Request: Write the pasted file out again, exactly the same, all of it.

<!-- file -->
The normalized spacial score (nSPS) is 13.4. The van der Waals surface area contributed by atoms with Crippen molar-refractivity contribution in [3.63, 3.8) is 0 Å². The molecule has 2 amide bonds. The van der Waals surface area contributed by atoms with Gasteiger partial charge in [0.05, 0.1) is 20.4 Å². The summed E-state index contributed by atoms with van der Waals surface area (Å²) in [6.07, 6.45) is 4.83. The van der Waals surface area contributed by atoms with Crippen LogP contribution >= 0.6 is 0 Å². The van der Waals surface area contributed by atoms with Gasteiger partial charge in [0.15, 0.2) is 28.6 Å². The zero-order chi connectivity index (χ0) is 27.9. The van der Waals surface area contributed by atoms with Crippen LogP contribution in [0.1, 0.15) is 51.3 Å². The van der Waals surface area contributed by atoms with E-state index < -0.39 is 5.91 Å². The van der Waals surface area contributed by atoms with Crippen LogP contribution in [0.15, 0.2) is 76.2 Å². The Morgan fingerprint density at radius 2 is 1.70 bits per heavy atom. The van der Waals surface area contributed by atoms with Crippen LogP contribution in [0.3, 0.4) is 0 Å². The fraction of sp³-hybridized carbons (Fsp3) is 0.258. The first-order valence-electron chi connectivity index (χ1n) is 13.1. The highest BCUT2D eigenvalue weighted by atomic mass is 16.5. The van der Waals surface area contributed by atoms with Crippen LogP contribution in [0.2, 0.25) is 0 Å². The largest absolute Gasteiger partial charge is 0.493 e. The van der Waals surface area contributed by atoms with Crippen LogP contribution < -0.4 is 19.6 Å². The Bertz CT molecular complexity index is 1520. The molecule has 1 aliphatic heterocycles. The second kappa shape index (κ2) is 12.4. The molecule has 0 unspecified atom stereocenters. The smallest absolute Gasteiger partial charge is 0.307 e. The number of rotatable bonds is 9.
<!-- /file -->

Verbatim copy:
The normalized spacial score (nSPS) is 13.4. The van der Waals surface area contributed by atoms with Crippen molar-refractivity contribution in [3.63, 3.8) is 0 Å². The molecule has 2 amide bonds. The van der Waals surface area contributed by atoms with Gasteiger partial charge in [0.05, 0.1) is 20.4 Å². The summed E-state index contributed by atoms with van der Waals surface area (Å²) in [6.07, 6.45) is 4.83. The van der Waals surface area contributed by atoms with Crippen LogP contribution >= 0.6 is 0 Å². The van der Waals surface area contributed by atoms with Gasteiger partial charge in [0.15, 0.2) is 28.6 Å². The zero-order chi connectivity index (χ0) is 27.9. The van der Waals surface area contributed by atoms with Crippen LogP contribution in [0.1, 0.15) is 51.3 Å². The van der Waals surface area contributed by atoms with E-state index < -0.39 is 5.91 Å². The van der Waals surface area contributed by atoms with Crippen LogP contribution in [0.15, 0.2) is 76.2 Å². The Morgan fingerprint density at radius 2 is 1.70 bits per heavy atom. The van der Waals surface area contributed by atoms with Crippen LogP contribution in [0.3, 0.4) is 0 Å². The fraction of sp³-hybridized carbons (Fsp3) is 0.258. The first-order valence-electron chi connectivity index (χ1n) is 13.1. The highest BCUT2D eigenvalue weighted by atomic mass is 16.5. The van der Waals surface area contributed by atoms with Crippen LogP contribution in [0.2, 0.25) is 0 Å². The largest absolute Gasteiger partial charge is 0.493 e. The van der Waals surface area contributed by atoms with Crippen LogP contribution < -0.4 is 19.6 Å². The Bertz CT molecular complexity index is 1520. The molecule has 1 aliphatic heterocycles. The second kappa shape index (κ2) is 12.4. The molecule has 0 unspecified atom stereocenters. The smallest absolute Gasteiger partial charge is 0.307 e. The number of rotatable bonds is 9.